These plants have the same needs as their larger counterparts: humidity, light, and warm temperatures.
Water: Because of the smaller pot size, often times they will require less water than a traditional phal. We suggest that you water once weekly, making sure the pot drains entirely through the drainage holes. If you keep the plant indoors, you may need to lightly mist your mini to add humidity. Or, you can place the orchid pot in a container of water and pebbles making sure the pot is sitting on top of the rocks and not directly in the water.
Temperature: Your orchid will enjoy the same temperatures that you do in your home. Keep your plant in a location that ranges between 65 and 80° F.
Light: Place your mini in a bright location but avoid direct sunlight which may burn the leaves. Typically, southern or eastern facing windows are best.
Plant Food: Use a water soluble, balanced plant food designed for orchids. Follow the care instructions on the label.
Like their larger-sized cousins, mini phals will often bloom two to three times a year. We hope you enjoyed this mini tutorial. 😍
Happy Blooming from Better-Gro
It is such a joy to bring home a new orchid. They brighten up your home and garden, and some varieties stay in bloom for up to three months. Whether you have just a few plants or an extensive collection, here are several steps you should take when bringing home a new orchid from the garden center, grocery store or local orchid show.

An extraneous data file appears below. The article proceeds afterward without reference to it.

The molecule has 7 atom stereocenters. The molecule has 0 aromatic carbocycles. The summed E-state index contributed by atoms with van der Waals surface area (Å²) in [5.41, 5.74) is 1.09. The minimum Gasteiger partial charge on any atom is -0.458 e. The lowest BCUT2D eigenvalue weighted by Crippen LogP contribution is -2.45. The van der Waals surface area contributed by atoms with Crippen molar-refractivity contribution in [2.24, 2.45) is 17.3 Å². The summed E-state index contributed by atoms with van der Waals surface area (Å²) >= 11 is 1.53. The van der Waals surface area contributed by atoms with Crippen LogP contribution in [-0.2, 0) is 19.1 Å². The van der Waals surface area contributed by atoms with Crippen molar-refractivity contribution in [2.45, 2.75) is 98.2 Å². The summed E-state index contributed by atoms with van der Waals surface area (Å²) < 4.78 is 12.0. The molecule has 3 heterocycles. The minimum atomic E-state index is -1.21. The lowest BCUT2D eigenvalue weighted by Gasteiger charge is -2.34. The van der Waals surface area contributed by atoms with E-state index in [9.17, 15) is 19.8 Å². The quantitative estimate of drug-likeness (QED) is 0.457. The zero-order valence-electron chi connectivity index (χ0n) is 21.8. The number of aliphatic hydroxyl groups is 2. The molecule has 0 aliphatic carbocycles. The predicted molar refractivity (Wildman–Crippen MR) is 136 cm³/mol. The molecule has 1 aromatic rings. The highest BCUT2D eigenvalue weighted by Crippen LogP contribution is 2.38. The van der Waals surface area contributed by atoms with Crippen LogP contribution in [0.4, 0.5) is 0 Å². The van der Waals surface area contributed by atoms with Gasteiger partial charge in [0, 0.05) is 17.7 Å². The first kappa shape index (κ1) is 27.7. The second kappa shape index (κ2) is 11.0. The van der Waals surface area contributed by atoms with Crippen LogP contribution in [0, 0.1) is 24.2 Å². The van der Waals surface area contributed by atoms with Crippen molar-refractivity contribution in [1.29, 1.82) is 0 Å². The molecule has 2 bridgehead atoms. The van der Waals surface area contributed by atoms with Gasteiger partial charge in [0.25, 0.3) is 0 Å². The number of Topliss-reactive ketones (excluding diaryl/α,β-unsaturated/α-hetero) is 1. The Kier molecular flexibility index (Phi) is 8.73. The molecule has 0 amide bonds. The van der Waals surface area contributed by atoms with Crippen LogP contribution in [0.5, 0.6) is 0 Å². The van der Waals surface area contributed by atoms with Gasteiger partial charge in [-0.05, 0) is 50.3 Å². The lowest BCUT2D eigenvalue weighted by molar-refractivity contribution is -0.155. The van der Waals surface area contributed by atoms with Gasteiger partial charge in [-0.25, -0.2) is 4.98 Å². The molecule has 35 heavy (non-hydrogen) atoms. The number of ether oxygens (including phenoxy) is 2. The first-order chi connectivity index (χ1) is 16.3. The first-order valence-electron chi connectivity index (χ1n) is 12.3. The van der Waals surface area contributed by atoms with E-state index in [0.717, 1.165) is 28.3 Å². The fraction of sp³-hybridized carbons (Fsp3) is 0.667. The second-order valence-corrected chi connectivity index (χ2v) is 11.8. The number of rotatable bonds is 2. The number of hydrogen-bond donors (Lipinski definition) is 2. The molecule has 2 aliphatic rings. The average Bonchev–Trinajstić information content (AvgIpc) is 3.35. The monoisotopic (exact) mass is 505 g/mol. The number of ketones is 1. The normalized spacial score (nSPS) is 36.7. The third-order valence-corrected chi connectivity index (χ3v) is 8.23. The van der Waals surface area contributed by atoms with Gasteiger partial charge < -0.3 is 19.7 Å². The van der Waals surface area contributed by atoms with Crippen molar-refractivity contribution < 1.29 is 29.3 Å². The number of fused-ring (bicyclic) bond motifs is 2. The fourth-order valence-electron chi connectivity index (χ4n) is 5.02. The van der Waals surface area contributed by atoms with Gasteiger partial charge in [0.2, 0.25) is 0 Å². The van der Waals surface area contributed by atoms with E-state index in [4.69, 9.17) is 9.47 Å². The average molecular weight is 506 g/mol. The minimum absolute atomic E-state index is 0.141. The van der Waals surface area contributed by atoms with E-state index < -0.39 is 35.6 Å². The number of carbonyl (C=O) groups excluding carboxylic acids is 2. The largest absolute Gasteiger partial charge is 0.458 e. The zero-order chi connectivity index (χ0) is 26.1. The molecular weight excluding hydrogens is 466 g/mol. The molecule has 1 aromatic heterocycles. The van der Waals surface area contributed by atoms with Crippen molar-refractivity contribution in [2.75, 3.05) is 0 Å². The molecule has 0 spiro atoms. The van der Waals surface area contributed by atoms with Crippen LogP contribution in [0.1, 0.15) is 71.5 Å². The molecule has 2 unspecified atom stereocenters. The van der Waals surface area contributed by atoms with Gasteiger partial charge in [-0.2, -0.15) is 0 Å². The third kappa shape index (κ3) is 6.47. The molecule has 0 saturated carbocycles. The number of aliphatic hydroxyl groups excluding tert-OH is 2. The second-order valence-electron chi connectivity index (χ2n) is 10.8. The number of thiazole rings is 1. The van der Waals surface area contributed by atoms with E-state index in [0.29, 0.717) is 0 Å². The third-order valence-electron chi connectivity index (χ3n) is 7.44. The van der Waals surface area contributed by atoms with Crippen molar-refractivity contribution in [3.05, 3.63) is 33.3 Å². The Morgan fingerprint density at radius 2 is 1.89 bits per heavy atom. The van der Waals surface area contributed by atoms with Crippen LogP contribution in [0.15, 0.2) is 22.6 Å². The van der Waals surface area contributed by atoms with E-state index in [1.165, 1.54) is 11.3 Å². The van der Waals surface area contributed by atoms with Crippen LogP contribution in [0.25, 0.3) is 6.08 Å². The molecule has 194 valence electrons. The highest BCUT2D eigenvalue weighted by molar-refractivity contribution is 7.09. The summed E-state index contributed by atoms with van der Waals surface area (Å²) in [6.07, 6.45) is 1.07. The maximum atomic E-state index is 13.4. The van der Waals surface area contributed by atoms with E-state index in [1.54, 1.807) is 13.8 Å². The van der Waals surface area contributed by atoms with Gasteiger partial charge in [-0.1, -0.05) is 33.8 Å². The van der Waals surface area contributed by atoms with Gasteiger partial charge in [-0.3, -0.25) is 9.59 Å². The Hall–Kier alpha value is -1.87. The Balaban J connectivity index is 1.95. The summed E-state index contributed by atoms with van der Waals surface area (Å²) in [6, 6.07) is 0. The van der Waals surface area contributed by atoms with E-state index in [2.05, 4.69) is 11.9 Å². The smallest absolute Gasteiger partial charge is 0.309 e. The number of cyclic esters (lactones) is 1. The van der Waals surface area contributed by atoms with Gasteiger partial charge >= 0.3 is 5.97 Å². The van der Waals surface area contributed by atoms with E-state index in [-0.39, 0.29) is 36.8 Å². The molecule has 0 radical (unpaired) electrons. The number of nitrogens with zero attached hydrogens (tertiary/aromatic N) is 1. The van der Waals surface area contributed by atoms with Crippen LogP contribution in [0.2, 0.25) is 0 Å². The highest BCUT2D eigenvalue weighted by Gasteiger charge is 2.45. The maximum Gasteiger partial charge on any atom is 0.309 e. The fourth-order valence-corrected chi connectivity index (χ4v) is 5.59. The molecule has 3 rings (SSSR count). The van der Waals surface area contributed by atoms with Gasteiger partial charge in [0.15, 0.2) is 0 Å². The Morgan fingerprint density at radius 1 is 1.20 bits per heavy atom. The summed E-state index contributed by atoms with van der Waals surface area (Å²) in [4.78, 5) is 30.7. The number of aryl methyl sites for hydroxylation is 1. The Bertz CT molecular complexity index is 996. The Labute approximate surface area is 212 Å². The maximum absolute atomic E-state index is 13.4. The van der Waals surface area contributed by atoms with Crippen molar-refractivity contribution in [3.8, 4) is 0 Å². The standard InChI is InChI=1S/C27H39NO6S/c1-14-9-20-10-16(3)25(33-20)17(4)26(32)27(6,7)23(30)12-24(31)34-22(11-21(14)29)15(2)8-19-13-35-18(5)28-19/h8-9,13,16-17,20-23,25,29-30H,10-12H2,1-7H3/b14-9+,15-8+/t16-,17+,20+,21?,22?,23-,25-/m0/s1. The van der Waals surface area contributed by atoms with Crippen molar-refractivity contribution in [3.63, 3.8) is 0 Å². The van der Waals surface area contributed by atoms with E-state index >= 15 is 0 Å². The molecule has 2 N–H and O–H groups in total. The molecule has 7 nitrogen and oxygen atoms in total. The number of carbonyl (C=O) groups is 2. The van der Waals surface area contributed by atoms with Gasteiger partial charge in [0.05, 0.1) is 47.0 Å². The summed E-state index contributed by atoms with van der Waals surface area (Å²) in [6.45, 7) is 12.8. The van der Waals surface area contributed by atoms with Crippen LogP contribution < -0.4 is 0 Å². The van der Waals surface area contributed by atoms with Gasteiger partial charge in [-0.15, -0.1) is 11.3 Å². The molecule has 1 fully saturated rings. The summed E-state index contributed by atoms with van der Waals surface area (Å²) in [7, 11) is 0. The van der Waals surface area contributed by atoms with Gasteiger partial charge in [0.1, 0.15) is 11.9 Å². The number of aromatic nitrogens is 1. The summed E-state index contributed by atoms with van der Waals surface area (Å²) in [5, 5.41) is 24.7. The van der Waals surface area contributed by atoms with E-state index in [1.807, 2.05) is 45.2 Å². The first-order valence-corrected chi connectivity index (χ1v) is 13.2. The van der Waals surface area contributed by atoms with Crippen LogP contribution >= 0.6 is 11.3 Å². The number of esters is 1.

Check the Moisture Level of the Potting Media
Stores do their best to properly care for plants, but under or over watering does occur. If the plant feels heavy from water and the potting media is cool to the touch, wait a few days before watering to allow the excess moisture to be absorbed. If the potting media is dry and/or the leaves look limp, give the plant a good watering, but make sure the water flows through and exits the pot.
Look for Bugs
Your new orchid may have left the greenhouse free from bugs, but once exposed to other plants in the store, some critters may decide to move to a new host plant. In addition to inspecting the plant in the store, it is a good idea to do an additional check at home. Some bugs are almost impossible to see with the naked eye, so a simple light rinse of the leaves with water will likely wash away the bugs. If you do happen to notice a small spot of scale or mealy bugs, you can eliminate these pests by wiping the leaves with a cotton ball soaked in 70% isopropyl alcohol.
If you have a collection of orchids, it’s best to keep your new orchid in a different location for at least a week. This separation will allow you to look for bugs, fungus or bacteria on the new plant before exposing your existing healthy plants to potential issues.
Remove Netting and Plastic Wraps
Growers will often use netting to prevent the potting media from spilling out. Be sure to remove the net or tape once you have brought your plant home to avoid new growth from getting trapped and damaged.
Additionally, if your plant has a thin colorful plastic or foil wrap surrounding the pot, it is best to remove these wraps. Orchids are epiphytic and their roots need air flow. These wraps limit that flow and trap water which could cause the plant to rot. If you want to use a decorative pot while your plant is in bloom, simply place the orchid's plastic or terracotta pot inside your preferred pot, making sure the water can drain.
Repot After the Blooms Have Dropped
Sphagnum moss is used by many growers to keep plants from drying out during shipping and while in the store. After your orchid has finished blooming, we recommend repotting your orchid in fresh potting mix. If you repot while your orchid is in bloom, the blossoms may prematurely drop.
We hope these simple suggestions will help you the next time you bring home your next orchid.